For generations, the Sloppy Joe has been a staple of cheap, greasy, quintessentially American cuisine. What it hasn’t been, however, is the subject of a schlocky monster movie – at least, not until now.
Why writer/director David Cornelius thought that situation needed to change is a mystery for the ages, but considering that his film Inhumanwich! was successfully Kickstarted to the tune of more than two grand by eager supporters, it would appear that a surprisingly large number of film fans were ready to shell out their hard-earned cash to see a low-budget flick about a Sloppy Joe sandwich that bites back.
The resulting movie is a rather delightful send-up of the cheaply crafted drive-in horror/sci-fi cheese-fests that once charmed audiences with their preposterous plots, thrift store special effects, and dinner theater-quality acting. Cornelius and company have clearly seen their share of lovably awful atomic-age dreck like Robot Monster and The Creeping Terror, and they’ve crafted Inhumanwich! as a loving homage shot through with an undercurrent of MST3K-style mockery.
“…Inhumanwich! is first and foremost a spoof, and the jokes come at a frenetic, almost Zucker-like pace at times.”
The plot is exactly what one might expect from this sort of thing; it involves a square-jawed all-American astronaut named Joe Neumann (Jacque Ransom) whose solo mission meets with catastrophe on the return trip to earth. Pelted by radiation while he just so happens to be enjoying a Sloppy Joe sandwich he’s packed for lunch, Joe’s body fuses with the sandwich stuffing to become a gloppy, pulsating mutant man/meat monster (or, say, “inhumanwich”) bent on consuming everything it encounters. When the ships crashes in the woods outside of Cincinnati and the creature starts wreaking havoc on earth, it’s up to a team of NASA scientists – including mission commander Farley (Matt Laumann) and Dr. Chang (Michael Peake) – as well as Joe’s wife (Kayla Clark) to defeat it before it can consume and slop-ify all of humanity.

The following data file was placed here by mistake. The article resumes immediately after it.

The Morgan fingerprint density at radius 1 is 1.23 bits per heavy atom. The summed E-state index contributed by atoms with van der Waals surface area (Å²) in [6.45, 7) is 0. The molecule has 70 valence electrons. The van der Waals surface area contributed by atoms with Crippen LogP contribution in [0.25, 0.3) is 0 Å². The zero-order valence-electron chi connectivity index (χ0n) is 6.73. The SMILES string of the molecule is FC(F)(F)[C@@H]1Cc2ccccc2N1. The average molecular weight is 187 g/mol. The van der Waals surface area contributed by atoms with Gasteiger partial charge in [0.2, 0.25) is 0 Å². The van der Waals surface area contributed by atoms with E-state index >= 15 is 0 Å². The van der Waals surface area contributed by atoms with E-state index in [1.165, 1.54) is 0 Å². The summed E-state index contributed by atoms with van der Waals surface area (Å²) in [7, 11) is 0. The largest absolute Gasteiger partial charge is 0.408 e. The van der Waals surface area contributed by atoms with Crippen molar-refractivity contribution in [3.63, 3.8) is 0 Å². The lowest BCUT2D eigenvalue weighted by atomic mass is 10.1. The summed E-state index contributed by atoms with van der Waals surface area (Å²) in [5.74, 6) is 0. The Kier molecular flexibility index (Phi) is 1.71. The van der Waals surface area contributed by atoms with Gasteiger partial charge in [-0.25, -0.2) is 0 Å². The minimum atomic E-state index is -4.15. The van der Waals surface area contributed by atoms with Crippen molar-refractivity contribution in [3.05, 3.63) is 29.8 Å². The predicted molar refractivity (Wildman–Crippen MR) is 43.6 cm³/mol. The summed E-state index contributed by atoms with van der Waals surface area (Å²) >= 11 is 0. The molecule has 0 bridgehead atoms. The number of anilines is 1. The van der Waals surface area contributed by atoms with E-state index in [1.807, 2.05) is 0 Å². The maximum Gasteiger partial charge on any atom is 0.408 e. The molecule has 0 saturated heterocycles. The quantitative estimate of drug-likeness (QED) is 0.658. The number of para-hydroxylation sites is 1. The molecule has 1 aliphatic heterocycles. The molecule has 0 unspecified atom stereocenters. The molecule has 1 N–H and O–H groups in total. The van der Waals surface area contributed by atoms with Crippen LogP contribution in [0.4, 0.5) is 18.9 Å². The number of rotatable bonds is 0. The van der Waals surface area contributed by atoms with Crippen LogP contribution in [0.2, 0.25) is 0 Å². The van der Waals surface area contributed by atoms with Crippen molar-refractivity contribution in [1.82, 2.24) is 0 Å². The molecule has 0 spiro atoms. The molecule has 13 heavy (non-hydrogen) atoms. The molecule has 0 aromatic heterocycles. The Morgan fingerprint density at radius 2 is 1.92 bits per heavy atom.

Shot in black-and-white and featuring a nice selection of charmingly shoddy digital and practical creature effects, Inhumanwich! often does a fine job of emulating the no-budget creature features that inspired it. Set dressing is sparse (NASA mission control, for example, is a barely disguised corporate meeting room), reaction shots – which are, of course, a hell of a lot cheaper than effects shots – are plentiful, and the occasional flubbed line of dialogue lends things an (intentional?) Ed Wood vibe. There’s even a wholly unnecessary rockabilly musical number to pad out the running time a bit.
As faithful to its vintage inspirations as Inhumanwich! is, however, the film is first and foremost a spoof, and the jokes come at a frenetic, almost Zucker-like pace at times. Said jokes range from deliberately corny to borderline clever – especially when the film gets meta and cracks wise about things like obvious foreshadowing – but, clearly, nobody involved here is shooting for the austere wit of, say, The New Yorker (the editors of which have probably never tasted a Sloppy Joe in the first place). Good-natured giggles, if not guffaws, abound throughout; the creature’s rather matter-of-fact way of devouring its victims is a riot to behold, and the deus ex machina that sets up the film’s climax is both hilarious and thematically perfect.
One can’t help but wonder, though, whether Inhumanwich! might have been even funnier had it been played completely straight. The ethos of Z-grade monster movies is so effectively and affectionately resurrected that the rapid-fire gags almost seem superfluous; the original films were funny because they had basically no sense of humor at all, and it could have been a lot of fun to see something that captured that aspect of them alongside all the other elements that Inhumanwich! so cannily pays tribute to.
Still, Cornelius and his Ohio-based Argo One Productions crew clearly had a fantastic time chronicling the reign of terror of one of the most ridiculous monsters in movie history. That sense of fun should pretty easily carry over to any viewer who’s ever enjoyed (ironically or otherwise) the kind of stuff that once populated the bottom half of drive-in double features and late-night schlock horror showcases. And even the most hardcore vegetarian – actually, maybe them more than anyone else – is likely to get a good chuckle or two from seeing a giant blob of ground beef and tomato sauce sloppily ingest an unsuspecting human; here’s a film that makes “meat is murder” a very literal thing, indeed.
Inhumanwich! (2016). Written and directed by David Cornelius. Starring Matt Laumann, Michael Peake, Kayla Clark, Jake Adam Robinson, Jack Burrows
3 ½ stars out of 5
More information can be found on the official Inhumanwhich! website.